Slowly ousting proprietary junk out of this world, one chip at a time ...
It's a kitten rather than a roar right now, but if the MIAOW project unveiled at last week's Hot Chips conference can get legs, the next year could see the launch of the world's first “open GPU”. The result of 36 months' development (so far) by a team of 12 developers, MIAOW – the Many-core Integrated Accelerator of Wisconsin …
Monday 31st August 2015 08:13 GMT Mage
Real Hardware: the GPU has been implemented on an FPGA.
FPGA are very power hungry compared to ASIC, but real HW. As the Verilog can be complied to ASIC design instead it just now needs the IP and money sorted to have a user chip, a chip for a MoBo or card.
This is quite exciting. So anyone with a suitable FPGA dev kit and the knowledge to use such can test out and adapt this?
Monday 31st August 2015 08:28 GMT CaptainBanjax
If it uses FPGA and can be utilised as a compute board as well as a GPU this will be picked up by crypto miners all over.
We might see more efficient mining clients if the board truly does end up being open.
I suspect some proprietary chips will creep in somewhere.
Afterall the Raspberry Pi was intended to be open source but it has proprietary chips on it. The broadcom GPU still has fairly naff drivers.
Didnt the raspberry pi foundation run a competition at some point to get Quake 3 running on the board at over 30fps?
Monday 31st August 2015 08:52 GMT Mage
Re: Hmm... Mining Clients
No, the FPGA is for prototyping. The same FPGA (or better an ASIC) specially programmed for mining is going to be better than this GPU implemented using an FPGA.
An FPGA is programmable HW, a standard part anyone can buy for prototypes or low volume (a custom chip needs 10K to 1M pieces and you check the design works by doing an FPGA version first. An ASIC can cost 100K to 1M for NRE, or even more if multi-layer, large die and small geometry etc)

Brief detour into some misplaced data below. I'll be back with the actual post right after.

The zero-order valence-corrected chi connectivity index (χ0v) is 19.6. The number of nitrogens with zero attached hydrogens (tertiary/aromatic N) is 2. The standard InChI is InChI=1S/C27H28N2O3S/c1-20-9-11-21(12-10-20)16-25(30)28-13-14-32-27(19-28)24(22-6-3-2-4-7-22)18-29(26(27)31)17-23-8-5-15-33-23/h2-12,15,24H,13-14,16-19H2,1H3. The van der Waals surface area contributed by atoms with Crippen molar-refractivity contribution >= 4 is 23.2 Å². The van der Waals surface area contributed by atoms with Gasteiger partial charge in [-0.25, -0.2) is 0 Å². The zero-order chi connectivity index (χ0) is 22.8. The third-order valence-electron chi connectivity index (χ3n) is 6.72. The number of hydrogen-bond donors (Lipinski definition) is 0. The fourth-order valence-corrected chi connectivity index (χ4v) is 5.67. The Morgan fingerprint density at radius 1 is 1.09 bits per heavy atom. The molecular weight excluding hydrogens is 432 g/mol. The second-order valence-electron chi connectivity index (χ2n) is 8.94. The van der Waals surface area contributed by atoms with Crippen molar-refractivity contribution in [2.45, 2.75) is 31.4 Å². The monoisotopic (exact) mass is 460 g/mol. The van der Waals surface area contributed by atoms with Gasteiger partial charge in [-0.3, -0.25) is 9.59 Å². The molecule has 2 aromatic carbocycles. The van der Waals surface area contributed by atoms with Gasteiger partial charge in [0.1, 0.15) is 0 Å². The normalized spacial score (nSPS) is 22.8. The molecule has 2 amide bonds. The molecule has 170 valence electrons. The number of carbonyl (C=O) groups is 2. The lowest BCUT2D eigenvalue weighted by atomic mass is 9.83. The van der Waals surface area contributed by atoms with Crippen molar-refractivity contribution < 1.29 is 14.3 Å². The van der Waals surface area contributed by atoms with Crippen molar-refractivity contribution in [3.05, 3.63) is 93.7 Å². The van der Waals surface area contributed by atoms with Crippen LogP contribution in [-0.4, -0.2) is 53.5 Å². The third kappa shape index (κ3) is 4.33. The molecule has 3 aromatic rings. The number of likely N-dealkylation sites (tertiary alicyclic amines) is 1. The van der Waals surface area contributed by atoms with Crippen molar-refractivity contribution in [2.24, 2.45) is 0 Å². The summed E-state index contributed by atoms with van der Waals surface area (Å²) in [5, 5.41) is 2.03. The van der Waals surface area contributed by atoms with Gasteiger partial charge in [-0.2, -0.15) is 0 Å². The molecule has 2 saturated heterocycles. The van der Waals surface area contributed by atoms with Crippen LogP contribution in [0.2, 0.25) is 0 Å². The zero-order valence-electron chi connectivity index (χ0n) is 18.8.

Monday 31st August 2015 08:58 GMT Mage
Re: Hmm... Raspberry Pi
The design is meant to be as Open source (SW & HW) as feasible. It's basically a now obsolete ARM phone chip on a breakout board. Any complete non-trivial computer design, even if open source is going to have some (or mostly) proprietary chips. Probably the USB/Ethernet chip is proprietary. Fully documented so you can write drivers from scratch is the issue. Almost all chips are proprietary.
Monday 31st August 2015 11:52 GMT Anonymous Coward
Monday 31st August 2015 17:53 GMT deshepherd
Re: Kitten Kong?
That's because the BBC don't show repeats of "The Goodies" ... though, I think I heard Tim Brooke-Taylor saying once or twice that they are now available on DVDs (including the "infamous" Apartheight episode that was banned for rebroadcast in case it upset the South African authorities)
Monday 31st August 2015 21:28 GMT phil 27
From the reaction from people who actually were at the presentation, MIAOW hasnt been designed to steer clear of patents. Right now a non issue, but should it take root the big stick will come along and make its stamp... Really, not the best base for a patent free open source GPU.